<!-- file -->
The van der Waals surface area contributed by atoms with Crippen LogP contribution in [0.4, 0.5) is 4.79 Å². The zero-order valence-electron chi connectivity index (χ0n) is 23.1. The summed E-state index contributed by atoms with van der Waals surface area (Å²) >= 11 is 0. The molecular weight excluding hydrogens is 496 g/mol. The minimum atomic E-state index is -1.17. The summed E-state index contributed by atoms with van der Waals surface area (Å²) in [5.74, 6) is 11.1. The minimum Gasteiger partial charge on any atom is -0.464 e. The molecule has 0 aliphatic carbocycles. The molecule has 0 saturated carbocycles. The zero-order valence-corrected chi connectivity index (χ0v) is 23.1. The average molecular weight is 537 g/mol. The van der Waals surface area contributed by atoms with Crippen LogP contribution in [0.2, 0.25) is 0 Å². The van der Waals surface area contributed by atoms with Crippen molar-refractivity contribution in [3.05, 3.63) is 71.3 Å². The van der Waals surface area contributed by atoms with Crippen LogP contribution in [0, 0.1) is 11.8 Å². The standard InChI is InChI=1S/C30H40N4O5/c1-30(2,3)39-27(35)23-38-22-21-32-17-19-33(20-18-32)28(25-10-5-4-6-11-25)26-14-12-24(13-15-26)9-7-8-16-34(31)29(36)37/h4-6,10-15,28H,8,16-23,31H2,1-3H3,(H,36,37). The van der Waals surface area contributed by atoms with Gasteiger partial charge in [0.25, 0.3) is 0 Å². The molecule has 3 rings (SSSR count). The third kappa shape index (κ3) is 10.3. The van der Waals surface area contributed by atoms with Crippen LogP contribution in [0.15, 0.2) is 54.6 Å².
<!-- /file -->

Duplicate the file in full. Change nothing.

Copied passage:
The van der Waals surface area contributed by atoms with Crippen LogP contribution in [0.4, 0.5) is 4.79 Å². The zero-order valence-electron chi connectivity index (χ0n) is 23.1. The summed E-state index contributed by atoms with van der Waals surface area (Å²) >= 11 is 0. The molecular weight excluding hydrogens is 496 g/mol. The minimum atomic E-state index is -1.17. The summed E-state index contributed by atoms with van der Waals surface area (Å²) in [5.74, 6) is 11.1. The minimum Gasteiger partial charge on any atom is -0.464 e. The molecule has 0 aliphatic carbocycles. The molecule has 0 saturated carbocycles. The zero-order valence-corrected chi connectivity index (χ0v) is 23.1. The average molecular weight is 537 g/mol. The van der Waals surface area contributed by atoms with Crippen LogP contribution in [0.2, 0.25) is 0 Å². The van der Waals surface area contributed by atoms with Crippen molar-refractivity contribution in [3.05, 3.63) is 71.3 Å². The van der Waals surface area contributed by atoms with Crippen LogP contribution in [0, 0.1) is 11.8 Å². The standard InChI is InChI=1S/C30H40N4O5/c1-30(2,3)39-27(35)23-38-22-21-32-17-19-33(20-18-32)28(25-10-5-4-6-11-25)26-14-12-24(13-15-26)9-7-8-16-34(31)29(36)37/h4-6,10-15,28H,8,16-23,31H2,1-3H3,(H,36,37). The van der Waals surface area contributed by atoms with Gasteiger partial charge in [0.25, 0.3) is 0 Å². The molecule has 3 rings (SSSR count). The third kappa shape index (κ3) is 10.3. The van der Waals surface area contributed by atoms with Crippen LogP contribution in [0.15, 0.2) is 54.6 Å².